So, the meter which is used worldwide today, is actually a fraction off. Those of you who lived back in the 70s may remember when the U.S. announced it was going to come in and join the rest of the world by using the metric system. This was so unpopular in our country that we never did truly connect with the world community. Not that Alder's findings in any way offer vindication, but it is still interesting the meter is wrong.

Students of geography, I think, will be fascinated by this book. Alder based much of his work on never-before-read letters and mission logbooks of the two men. The book was written in 2002. Seven years say history will not be change, but you never know.


Many thanks to Jessica Boyd who caught a mistake in my blog of March 20. She wrote asking, “Did you mean Michael Moore, when talking about Ben Stein’s movie (‘Michael Moore did the Bowling for Columbine and the anti-Iraq war movie and the Cuba’s perfect healthcare movie….’)?”

I had written ROGER Moore. As I told Jessica, I did indeed mean Michael Moore. As far as I know, James Bond has nothing political to say about guns or health care.

I think my mistake ranks right up there with the time my friend mentioned in a sermon about the famous 1804 duel between Aaron Burr and Alexander Hamilton. Unfortunately, or fortunately for those of us who wanted a good laugh, my friend said "Raymond Burr"--the actor who portrayed "Perry Mason" and "Ironside."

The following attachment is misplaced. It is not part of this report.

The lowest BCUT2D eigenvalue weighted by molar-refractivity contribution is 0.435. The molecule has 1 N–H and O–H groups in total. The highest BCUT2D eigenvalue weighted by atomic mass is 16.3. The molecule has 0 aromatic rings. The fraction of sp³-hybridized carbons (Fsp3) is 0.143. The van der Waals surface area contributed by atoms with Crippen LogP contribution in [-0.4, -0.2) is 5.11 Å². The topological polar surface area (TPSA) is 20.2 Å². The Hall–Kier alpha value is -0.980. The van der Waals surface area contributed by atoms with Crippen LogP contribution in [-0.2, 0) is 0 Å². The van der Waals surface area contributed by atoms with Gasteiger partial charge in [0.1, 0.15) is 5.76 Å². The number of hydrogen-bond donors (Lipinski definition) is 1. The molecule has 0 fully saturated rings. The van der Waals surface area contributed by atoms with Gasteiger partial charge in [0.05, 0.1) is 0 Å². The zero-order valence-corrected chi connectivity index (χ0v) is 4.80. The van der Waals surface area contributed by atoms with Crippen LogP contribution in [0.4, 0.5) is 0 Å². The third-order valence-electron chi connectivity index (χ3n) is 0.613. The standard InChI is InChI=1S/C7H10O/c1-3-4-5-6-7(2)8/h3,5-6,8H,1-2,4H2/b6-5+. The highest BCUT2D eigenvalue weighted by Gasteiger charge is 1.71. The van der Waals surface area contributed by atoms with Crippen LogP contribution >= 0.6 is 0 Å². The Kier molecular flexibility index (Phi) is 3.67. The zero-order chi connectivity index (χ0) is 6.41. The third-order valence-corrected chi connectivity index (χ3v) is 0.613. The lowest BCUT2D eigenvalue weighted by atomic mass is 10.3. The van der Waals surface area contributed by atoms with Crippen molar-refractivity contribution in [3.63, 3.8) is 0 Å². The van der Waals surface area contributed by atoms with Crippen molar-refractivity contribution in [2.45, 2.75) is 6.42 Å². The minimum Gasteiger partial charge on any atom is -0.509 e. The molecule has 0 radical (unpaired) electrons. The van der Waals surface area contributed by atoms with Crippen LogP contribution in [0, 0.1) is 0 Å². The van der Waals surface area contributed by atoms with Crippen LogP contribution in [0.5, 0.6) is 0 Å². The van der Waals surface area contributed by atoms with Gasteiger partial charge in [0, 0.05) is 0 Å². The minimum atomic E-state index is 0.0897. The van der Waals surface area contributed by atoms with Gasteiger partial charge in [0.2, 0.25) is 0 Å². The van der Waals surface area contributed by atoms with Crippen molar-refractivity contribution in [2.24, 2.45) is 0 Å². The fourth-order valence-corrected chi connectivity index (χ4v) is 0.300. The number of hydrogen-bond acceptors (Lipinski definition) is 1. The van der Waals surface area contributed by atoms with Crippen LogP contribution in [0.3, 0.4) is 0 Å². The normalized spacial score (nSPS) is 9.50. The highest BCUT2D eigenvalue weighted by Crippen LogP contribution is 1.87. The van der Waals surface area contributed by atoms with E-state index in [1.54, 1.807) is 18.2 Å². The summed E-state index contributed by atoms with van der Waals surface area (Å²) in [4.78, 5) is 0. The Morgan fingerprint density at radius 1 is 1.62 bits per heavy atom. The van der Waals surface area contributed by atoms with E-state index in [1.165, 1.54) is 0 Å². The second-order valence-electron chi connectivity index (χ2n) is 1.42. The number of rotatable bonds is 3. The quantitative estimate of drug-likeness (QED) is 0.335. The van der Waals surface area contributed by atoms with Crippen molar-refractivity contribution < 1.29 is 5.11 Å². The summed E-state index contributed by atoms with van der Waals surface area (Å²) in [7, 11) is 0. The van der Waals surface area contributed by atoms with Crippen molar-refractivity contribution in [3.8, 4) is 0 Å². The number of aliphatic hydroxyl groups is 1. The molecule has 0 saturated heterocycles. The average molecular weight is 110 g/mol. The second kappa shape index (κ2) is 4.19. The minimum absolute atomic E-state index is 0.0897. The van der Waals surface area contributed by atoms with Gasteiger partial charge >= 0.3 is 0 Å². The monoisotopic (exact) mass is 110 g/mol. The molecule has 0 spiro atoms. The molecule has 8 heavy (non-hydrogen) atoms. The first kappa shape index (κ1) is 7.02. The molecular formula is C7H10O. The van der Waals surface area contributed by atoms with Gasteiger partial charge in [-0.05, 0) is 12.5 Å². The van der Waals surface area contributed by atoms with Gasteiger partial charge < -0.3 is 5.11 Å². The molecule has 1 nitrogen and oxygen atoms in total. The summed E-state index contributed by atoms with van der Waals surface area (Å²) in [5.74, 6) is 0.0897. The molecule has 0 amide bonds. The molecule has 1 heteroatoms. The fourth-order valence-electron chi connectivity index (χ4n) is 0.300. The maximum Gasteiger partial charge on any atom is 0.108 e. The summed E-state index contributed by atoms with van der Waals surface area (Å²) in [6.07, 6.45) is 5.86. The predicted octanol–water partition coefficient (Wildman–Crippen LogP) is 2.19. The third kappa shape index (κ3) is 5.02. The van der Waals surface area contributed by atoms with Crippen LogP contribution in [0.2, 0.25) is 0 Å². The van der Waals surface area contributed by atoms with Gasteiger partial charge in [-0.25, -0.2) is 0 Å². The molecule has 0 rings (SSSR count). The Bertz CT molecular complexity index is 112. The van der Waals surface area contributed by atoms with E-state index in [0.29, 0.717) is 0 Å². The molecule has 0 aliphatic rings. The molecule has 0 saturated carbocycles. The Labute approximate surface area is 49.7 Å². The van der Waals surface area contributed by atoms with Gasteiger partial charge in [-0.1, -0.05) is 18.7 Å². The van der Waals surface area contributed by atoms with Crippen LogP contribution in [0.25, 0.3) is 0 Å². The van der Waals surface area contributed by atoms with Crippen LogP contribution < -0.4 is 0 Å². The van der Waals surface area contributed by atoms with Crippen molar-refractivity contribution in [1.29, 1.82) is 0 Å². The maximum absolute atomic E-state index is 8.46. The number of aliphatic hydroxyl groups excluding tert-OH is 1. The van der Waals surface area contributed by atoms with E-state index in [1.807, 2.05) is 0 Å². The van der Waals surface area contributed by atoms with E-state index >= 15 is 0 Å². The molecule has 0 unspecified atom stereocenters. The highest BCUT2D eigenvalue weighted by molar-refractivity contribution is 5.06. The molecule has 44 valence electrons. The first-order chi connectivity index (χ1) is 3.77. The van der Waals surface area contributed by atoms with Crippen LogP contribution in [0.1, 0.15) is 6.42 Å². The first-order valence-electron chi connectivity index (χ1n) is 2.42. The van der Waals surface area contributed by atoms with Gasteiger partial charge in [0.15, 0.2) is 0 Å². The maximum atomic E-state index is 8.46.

Management regrets the error.

Five things I think I think (a tip of the hat to Peter King for this idea)

1. Here’s how I see the Final Four: Villanova defeats North Carolina and Michigan State defeats Connecticut—both upsets. Next, I see Villanova upsetting Michigan State.

2. Saw a cleaned up version of Witness last night. Peter Weir’s 1985 tale holds up well. Harrison Ford is less like Indiana Jones in this movie—a nice change.

3. Most startling headline of the week came from the Dallas Morning News: “Romania May Allow Consensual Incest.” The law would apply to adults only, as if that would make the world community feel better.

4. I am pleased to have made it through Wednesday without receiving the Conficker computer virus, at least I hope that I have not.

5. Is it me, or is Queen Elizabeth really starting to look her age?

Have a great weekend!